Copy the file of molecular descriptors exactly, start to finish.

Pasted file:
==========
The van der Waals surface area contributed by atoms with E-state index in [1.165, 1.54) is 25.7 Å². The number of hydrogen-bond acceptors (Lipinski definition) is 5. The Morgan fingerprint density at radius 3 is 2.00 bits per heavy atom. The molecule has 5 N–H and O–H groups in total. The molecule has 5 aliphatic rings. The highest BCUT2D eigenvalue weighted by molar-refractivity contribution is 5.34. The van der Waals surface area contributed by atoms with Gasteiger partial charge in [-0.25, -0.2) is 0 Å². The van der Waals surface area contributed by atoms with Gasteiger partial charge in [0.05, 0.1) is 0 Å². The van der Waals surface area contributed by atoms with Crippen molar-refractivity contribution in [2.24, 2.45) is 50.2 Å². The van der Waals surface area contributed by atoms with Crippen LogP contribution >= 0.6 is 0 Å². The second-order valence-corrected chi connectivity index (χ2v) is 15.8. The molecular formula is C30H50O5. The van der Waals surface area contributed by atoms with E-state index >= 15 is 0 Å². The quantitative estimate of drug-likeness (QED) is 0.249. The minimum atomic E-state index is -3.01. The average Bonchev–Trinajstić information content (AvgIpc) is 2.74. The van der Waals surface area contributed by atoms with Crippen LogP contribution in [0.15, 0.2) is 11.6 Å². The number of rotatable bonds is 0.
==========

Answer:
The van der Waals surface area contributed by atoms with E-state index in [1.165, 1.54) is 25.7 Å². The number of hydrogen-bond acceptors (Lipinski definition) is 5. The Morgan fingerprint density at radius 3 is 2.00 bits per heavy atom. The molecule has 5 N–H and O–H groups in total. The molecule has 5 aliphatic rings. The highest BCUT2D eigenvalue weighted by molar-refractivity contribution is 5.34. The van der Waals surface area contributed by atoms with Gasteiger partial charge in [-0.25, -0.2) is 0 Å². The van der Waals surface area contributed by atoms with Gasteiger partial charge in [0.05, 0.1) is 0 Å². The van der Waals surface area contributed by atoms with Crippen molar-refractivity contribution in [2.24, 2.45) is 50.2 Å². The van der Waals surface area contributed by atoms with Crippen LogP contribution >= 0.6 is 0 Å². The second-order valence-corrected chi connectivity index (χ2v) is 15.8. The molecular formula is C30H50O5. The van der Waals surface area contributed by atoms with E-state index >= 15 is 0 Å². The quantitative estimate of drug-likeness (QED) is 0.249. The minimum atomic E-state index is -3.01. The average Bonchev–Trinajstić information content (AvgIpc) is 2.74. The van der Waals surface area contributed by atoms with Crippen LogP contribution in [0.15, 0.2) is 11.6 Å². The number of rotatable bonds is 0.